A first-person shooter that takes place in the Old West, or what some call “The Weird West.” Outlaw Jericho Cross, seeking a quick payoff, robs the wrong train. In doing so, he releases an ancient vampire named Lazarus. ((That’s right, the “hero” is a man whose initials are “J.C.” and he resurrects a vampire named Lazarus.)) Rather than kill Jericho, Lazarus embraces ((Dear White Wolf: Please don’t sue me for using the term “embrace” to describe one vampire creating another. Hugs and kisses, Kris.)) him, and the outlaw begins his transformation into a blood-sucking, undead horror. Jericho flees Lazarus, hoping to join up with a group called the Darkwatch, who… well, I don’t know what they do yet. I haven’t gotten that far. I played for just shy of an hour last night and I’m enjoying the game so far. It’s a cross between Red Dead Revolver — probably my favorite Xbox FPS — and Van Helsing. Jericho has access to a variety of ranged weapons (including a pistol called “The Redeemer”), most of which have some manner of blade built into the butt or stock, allowing Jericho to use them as brutal melee weapons when the shambling, undead wretches get too close for comfort. As a secondary ranged attack, Jericho can throw stuff. So far, I’ve found only one throwable weapon: dynamite. Pretty effective, though. As the game progresses, Jericho will gain more vampiric powers. Right now, he’s got some nifty “blood vision” and a “vampire jump.” He’ll also gain special abilities depending upon whether he performs “good” or “evil” actions at certain points in the game. I’ve been playing him as a goody-two-shoes outlaw up to this point, so he’s got silver bullets that do additional damage againt the aforementioned undead wretches.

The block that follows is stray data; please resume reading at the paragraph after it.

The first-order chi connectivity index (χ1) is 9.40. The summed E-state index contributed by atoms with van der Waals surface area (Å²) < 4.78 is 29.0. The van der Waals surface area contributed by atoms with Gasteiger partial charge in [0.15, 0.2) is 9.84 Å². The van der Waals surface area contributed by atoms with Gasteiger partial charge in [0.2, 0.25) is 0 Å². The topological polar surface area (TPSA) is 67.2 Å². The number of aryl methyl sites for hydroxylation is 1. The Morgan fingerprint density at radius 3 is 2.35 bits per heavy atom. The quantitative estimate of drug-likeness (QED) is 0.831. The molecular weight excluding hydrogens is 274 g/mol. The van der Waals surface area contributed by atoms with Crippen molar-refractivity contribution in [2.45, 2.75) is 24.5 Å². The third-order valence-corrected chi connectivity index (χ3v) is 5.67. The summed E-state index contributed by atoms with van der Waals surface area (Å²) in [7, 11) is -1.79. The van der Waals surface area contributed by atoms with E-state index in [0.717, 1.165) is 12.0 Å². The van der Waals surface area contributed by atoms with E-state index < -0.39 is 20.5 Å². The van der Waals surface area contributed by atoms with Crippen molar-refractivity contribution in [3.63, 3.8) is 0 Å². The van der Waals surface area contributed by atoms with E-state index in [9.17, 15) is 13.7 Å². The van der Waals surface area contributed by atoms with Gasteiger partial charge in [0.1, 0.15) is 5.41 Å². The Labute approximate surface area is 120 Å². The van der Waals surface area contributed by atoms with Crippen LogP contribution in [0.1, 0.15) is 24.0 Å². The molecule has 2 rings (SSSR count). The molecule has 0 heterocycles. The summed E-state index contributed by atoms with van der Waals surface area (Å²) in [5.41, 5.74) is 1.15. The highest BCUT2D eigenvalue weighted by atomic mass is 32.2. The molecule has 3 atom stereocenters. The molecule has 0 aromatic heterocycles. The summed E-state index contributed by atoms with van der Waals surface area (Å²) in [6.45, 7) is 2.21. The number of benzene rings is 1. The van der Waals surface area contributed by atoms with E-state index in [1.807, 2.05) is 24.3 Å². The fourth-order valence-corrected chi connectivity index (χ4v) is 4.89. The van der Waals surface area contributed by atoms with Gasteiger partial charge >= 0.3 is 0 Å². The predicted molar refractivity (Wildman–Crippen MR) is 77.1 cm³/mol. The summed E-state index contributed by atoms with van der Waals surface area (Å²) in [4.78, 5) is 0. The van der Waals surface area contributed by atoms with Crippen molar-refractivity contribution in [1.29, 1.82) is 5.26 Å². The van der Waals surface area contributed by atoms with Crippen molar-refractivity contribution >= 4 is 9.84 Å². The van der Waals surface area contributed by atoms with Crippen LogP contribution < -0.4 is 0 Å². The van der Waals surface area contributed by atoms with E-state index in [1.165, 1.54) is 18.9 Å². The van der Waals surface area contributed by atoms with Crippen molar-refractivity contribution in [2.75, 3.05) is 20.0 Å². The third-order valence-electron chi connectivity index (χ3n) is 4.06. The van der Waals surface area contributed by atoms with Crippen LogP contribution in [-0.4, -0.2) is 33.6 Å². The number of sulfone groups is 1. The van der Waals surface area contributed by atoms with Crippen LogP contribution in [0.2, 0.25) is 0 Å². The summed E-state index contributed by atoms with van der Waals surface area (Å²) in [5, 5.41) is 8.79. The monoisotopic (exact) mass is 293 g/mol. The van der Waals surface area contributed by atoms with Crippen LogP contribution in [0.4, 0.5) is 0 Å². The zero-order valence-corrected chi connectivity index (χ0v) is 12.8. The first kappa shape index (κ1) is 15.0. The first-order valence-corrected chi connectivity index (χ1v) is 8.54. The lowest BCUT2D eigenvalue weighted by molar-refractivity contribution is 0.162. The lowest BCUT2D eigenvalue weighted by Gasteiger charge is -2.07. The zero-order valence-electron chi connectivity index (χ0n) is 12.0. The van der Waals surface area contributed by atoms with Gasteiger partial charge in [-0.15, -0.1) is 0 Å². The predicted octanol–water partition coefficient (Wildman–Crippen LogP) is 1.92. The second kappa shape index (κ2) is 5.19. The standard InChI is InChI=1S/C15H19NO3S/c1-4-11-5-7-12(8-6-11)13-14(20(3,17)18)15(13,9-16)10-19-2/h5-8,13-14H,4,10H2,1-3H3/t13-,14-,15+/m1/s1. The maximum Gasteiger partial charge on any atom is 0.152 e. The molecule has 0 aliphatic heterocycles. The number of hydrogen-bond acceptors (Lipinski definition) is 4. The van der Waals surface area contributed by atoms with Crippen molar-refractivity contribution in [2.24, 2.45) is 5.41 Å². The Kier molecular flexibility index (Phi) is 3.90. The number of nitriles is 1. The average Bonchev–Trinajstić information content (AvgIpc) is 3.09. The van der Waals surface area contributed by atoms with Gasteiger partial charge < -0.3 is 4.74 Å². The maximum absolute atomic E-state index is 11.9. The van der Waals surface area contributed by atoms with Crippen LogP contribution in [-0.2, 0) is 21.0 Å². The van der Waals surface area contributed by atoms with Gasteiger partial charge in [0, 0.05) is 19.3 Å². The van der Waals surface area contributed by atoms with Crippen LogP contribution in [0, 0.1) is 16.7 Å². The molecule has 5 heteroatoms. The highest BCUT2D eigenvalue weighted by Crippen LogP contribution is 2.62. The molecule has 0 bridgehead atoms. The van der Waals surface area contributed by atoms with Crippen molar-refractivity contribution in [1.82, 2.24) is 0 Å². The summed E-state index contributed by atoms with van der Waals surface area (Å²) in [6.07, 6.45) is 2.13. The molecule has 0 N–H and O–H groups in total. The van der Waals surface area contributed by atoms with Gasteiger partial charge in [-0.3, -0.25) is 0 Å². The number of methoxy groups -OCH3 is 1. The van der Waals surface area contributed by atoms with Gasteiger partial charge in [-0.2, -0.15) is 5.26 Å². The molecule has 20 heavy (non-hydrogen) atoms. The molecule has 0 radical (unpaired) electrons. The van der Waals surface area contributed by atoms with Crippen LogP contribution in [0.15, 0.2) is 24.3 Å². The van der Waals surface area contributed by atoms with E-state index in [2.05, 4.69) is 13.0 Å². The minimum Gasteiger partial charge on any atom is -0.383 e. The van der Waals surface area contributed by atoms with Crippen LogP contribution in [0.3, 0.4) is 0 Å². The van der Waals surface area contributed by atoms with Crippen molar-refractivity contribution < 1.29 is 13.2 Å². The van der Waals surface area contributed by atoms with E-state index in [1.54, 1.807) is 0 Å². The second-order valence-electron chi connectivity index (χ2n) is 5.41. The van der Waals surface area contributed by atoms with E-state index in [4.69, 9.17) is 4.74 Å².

Splinter Cell: Chaos Theory

Now my Splinter Cell collection is complete. ((Well, except for the new paperback novel I saw on the shelf at the bookstore a couple of weeks ago.)) Sam Fisher is my hero, and Michael Ironside ((Okay, totally off-topic here. Am I the only person on the planet who wants to see Michael Ironside and Kurtwood Smith throw down?)) is the perfect guy to give him a voice. If they ever do a Splinter Cell movie (oh, you know they will), they’ll have to get Ironside to dub all of Ben Affleck’s lines. ((Dear Hollywood: That was a joke. Please don’t cast Ben Affleck as Sam Fisher in the Splinter Cell movie. Thank you. BFF, Kris.)) Given that I’ve yet to complete the second Splinter Cell game, Pandora Tomorrow, there was some internal debate as to whether or not I should pick up Chaos Theory. I was toying with the idea of getting Jade Empire instead, but I thought that might make Sam mad. I imagined hearing a gravelly voice say, “There’s a man in my way, Lambert,” then barely being aware of my head being turned around 180 degrees before all turned to darkness. ((I didn’t wet my pants a little bit while thinking about that. Not right there at the used video game table of the local Blockbuster. No, sir. Not me.)) Plus, Chaos Theory has a cooperative multiplayer mode, which is good news for Miscellaneous G™ and me.

Spider-Man 2

Someone decided to take the open-ended, free form style of the Grand Theft Auto series and apply it to the Spider-Man franchise. ((The same has been done with everybody’s favorite yellow family in The Simpsons Hit & Run, which is tons of fun.)) Good idea. I liked the first Spider-Man: The Movie: The Game well enough, but some of the restrictions on the gameplay were just plain silly. For instance, Spider-Man could not descend below a certain level while web-swinging through the city or he would… die. Just up and croak. Silly, I tell you. In the second installment, Spidey is free to go pretty much where ever he wants. He swings between and around buildings, runs along the sidewalk, hops a ride on a passing car and goes for a refreshing swim in the harbor. There’s a storyline to follow, but if you’d rather just patrol the streets saving people from thugs, foiling bank robberies, chasing getaway cars and the like, there is no shortage of randomly-generated mini-missions available. I rented Spider-Man 2 earlier this year, and had a blast with it, so this was a good find. Next up on my Spidey game wish list: Ultimate Spider-Man.